His words knock the fight out of me. How can I argue my life is more important than voting? Why would I need to? Why can’t he see? I can’t hear the lame excuses that are more important than me. It will hurt too much.


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Janice (Not So Cushie), Upcoming Book, Installment 1


Janice writes: I have written a memoir about my experiences with Cushing’s Disease. An agent is interested in it but says I have to have a platform before she will represent me. So I need a following. I want this book to get out to show people the effects of Cushing’s in our lives and to help the families going through this to better help and understand the person suffering with this disease. In the book I mention this site. Unfortunately I found it after I already had the pit surgery.  I have also written a play based on my memoir. I am on a mission to inform people of this disease.


I will be adding to this post on Wednesday, Friday and Monday for people who wish to follow me.

The following is an excerpt from my memoir which is about Mary O’s site and the people on it.

“Looking up medical references, I find a Cushing’s help and support internet site, founded by Mary O with over 6,000 members world wide. Story after story all screaming the same thing: believe me, listen to me, I’m sick. Doctors telling them to diet and exercise or that this is such a rare disease they can’t possibly have it. Excuses to dismiss us. It isn’t that the doctors don’t have the knowledge, they won’t believe us. So many, too many, my story isn’t unique. I am the rule and not the exception. I have to make people believe us and so I write.



Janice Barrett

I wake up aware that I’m on display. There are no tracks in the ceiling for curtains to be drawn around my bed like most hospitals. I want to stick my thumbs into my ears and wiggle my fingers saying, “booga booga,” but know this is not the place or time. These people will not have a sense of humour. The white ceiling melts into bare white walls oozing an antiseptic smell. I know why I’m here. I went crazy. I felt the snap.

A crackly voice over a speaker announces, “Code White.”

I’m thirsty, but beside my bed the water bottle is empty.

“Code White.”

Built into the room is an office with a glass partition  where a nurse is standing. The mattress crinkles like plastic under the sheet when I roll out of the single bed, in a row of single beds. Walking up to the window, without saying anything, I slide my empty bottle through a circular hole in the middle of the glass and she, without saying anything, passes a full bottle back to me. I saw this once in a movie and I know I’m in lockdown. She is Nurse Ratched and I’m in my own sequel to “One Flew Over The Cuckoo’s Nest.”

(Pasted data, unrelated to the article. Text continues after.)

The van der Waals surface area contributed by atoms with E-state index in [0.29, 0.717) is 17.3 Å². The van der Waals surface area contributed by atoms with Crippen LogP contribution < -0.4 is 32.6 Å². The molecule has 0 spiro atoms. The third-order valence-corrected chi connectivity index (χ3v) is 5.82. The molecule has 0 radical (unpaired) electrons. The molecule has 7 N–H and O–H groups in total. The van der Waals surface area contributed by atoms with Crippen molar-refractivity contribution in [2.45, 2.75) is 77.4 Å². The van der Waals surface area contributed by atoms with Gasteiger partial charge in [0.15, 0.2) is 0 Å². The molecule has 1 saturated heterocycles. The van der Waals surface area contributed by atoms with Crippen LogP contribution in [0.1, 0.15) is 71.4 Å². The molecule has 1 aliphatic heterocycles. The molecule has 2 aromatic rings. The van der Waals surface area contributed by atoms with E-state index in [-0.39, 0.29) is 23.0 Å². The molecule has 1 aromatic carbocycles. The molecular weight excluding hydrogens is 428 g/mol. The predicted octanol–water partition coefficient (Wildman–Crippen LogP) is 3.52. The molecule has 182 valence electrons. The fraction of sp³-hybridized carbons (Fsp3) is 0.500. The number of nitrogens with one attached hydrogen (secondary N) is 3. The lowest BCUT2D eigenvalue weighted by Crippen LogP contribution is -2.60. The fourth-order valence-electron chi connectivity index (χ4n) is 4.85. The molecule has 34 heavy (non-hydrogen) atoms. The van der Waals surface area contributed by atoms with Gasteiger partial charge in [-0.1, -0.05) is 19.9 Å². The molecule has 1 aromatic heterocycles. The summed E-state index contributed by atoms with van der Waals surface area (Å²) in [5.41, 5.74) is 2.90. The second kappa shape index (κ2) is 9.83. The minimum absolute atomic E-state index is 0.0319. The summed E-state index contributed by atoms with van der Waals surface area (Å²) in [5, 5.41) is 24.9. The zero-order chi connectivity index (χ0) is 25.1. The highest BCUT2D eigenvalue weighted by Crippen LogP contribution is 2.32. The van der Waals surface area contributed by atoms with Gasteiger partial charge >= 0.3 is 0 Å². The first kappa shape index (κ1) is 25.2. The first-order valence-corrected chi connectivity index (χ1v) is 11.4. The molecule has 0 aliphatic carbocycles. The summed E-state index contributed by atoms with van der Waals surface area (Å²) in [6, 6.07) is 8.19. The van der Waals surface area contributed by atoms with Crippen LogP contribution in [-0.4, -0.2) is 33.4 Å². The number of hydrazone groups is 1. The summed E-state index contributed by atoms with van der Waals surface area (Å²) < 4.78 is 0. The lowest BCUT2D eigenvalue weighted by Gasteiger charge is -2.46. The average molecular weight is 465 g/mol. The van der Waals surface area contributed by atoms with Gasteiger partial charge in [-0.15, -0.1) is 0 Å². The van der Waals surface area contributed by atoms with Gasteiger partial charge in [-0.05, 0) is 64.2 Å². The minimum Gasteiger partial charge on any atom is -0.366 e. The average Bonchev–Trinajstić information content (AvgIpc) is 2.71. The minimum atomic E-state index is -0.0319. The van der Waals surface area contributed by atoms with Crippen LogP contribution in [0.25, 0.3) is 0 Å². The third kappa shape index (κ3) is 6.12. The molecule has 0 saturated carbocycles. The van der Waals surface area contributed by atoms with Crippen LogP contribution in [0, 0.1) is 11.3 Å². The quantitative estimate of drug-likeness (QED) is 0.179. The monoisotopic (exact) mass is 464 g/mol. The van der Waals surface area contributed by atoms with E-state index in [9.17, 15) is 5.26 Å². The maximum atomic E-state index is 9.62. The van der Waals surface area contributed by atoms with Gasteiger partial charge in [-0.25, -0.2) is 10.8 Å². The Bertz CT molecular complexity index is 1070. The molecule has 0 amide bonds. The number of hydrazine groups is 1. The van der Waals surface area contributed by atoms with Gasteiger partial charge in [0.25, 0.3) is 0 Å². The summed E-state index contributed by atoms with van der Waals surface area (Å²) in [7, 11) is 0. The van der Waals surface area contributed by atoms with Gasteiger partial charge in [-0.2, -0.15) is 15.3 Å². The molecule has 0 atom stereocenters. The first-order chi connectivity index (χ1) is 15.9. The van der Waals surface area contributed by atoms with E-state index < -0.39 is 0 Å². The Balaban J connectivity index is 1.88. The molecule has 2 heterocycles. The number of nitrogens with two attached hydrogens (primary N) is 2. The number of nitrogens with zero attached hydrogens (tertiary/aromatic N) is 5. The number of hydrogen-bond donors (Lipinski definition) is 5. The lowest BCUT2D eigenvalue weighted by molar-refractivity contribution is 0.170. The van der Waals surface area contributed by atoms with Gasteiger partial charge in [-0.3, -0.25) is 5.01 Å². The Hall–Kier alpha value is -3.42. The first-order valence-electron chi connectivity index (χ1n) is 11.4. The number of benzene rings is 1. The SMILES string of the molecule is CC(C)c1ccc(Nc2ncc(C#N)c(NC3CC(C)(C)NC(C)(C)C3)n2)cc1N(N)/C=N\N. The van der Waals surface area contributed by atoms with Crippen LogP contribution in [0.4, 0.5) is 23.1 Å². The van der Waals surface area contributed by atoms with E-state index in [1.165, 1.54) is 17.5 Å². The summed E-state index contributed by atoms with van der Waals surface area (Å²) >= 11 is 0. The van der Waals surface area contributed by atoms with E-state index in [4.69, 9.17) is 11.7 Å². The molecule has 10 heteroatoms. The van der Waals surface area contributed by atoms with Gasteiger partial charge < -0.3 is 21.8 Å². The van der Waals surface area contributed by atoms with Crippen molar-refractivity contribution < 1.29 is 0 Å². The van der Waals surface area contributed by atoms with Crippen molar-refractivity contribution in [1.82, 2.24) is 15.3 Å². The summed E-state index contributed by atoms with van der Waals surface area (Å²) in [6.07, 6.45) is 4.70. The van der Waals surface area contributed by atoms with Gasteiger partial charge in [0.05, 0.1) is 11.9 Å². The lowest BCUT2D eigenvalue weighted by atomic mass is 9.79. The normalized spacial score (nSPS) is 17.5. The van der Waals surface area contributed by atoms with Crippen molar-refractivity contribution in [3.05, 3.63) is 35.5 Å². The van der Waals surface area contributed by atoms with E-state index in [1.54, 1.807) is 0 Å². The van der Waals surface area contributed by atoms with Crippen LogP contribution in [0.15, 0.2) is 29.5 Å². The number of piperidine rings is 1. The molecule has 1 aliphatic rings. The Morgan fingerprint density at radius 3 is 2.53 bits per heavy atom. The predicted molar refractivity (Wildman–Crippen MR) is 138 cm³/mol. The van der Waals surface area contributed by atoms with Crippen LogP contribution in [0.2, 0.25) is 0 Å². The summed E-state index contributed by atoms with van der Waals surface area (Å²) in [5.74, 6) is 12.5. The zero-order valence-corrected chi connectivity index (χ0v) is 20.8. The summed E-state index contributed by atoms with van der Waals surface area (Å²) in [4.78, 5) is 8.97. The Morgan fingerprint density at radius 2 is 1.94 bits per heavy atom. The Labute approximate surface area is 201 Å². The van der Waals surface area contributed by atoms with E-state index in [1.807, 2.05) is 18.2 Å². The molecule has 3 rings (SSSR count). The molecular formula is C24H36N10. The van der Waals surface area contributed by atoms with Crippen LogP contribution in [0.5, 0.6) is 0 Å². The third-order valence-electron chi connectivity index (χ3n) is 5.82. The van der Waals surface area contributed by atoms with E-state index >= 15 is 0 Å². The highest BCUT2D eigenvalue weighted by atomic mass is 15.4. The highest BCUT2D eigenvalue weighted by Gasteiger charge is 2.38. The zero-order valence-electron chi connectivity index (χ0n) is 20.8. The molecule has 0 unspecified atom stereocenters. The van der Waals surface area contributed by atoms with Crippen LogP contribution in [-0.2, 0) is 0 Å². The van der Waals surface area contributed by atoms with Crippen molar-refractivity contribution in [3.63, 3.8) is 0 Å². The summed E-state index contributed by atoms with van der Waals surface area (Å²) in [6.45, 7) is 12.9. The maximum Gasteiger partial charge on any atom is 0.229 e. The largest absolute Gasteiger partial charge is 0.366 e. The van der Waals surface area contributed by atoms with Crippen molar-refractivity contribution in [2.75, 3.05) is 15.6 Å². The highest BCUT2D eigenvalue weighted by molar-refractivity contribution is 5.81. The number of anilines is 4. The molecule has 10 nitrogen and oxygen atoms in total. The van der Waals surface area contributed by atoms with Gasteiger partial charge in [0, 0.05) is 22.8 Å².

I don’t want to be crazy like my mother. Death was her escape. I don’t want my children to live with the on-edge fear I did. Afraid that something they will do or say will trigger a psychotic episode and make them feel responsible.

“Code White.”

Music replaces the crackly voice, and I think of mom’s favourite song and her sitting beside the record player for hours on end with me hoping I’m safe. I lived in that world of “if only” for too long.

If only I hadn’t wanted toast.


I was safe at high school when my name was called after the morning announcements to come down to the Principal’s office. Dad was there. He said mom isn’t “feeling well.” I hate those words, his code words for scary psychotic. And I have to go home to look after her.

Mom looks okay, hair and make-up done to perfection, listening to Elvis Presley’s “Blue Christmas.” But I never know when they will come, the voices in her head.

As long as the record plays, I’m safe. It’s her distraction from the voices. Five hours and still when the needle lifts off the vinyl, mom’s hand reaches across to replace it again.

I keep mom in sight in the livingroom when I go to the kitchen to make toast. The wooden door on the breadbox hangs lopsided, the hinges pulled out from the wood, the handle broken, a thin post lying on the countertop. Mom is watching me. I pretend I don’t notice the breadbox hoping then she won’t react.

The needle scratches across Elvis’s lyrics, and I’m sorry that I wanted toast.

She bolts out of her chair and I freeze when I see her hazel eyes bright with her demons.

“He’s coming back to kill me. The breadbox slammed down three times to warn me that your dad is going to kill me with a gun or knife,” Mom says. “Please don’t leave me. Your dad manipulates people, he controls them,” she screams.

The cords in her neck protrude and her lips stretch to a thin line to spit out her phobia. “We’re his puppets. He’s pulling the strings making us do things.

Hate etches her skin, pinching her nose, turning her hazel eyes into green, glowering slits. Numbed by fear, I can’t move, can’t speak, my body vibrating.

Mom’s hands are on my shoulder shaking me to make me understand her terror. Her fingers kneeding into my skin, nails digging viciously when she throws me up against the kitchen cupboard. My head pounds the wood and I hear a small crack before she slams my numb body against a cabinet shrieking, “You control people too. Who do you control? I want their names.”

I try to get away, but she thrusts me back, a pull handle on a drawer jabbing into my hip.

“Give me the names,” she yells, and hurls me backward onto the countertop. I gasp, gulping for air when she hammers her arm down across my chest. Her arm, a metal bar, that holds me down, while her boney elbow scores into my ribs. Her eyes are as terrified as mine. Her weight crushes me as she opens the knife drawer by my left hip. The sound of metal blades clang while Elvis croons, “without you.” And I am frozen.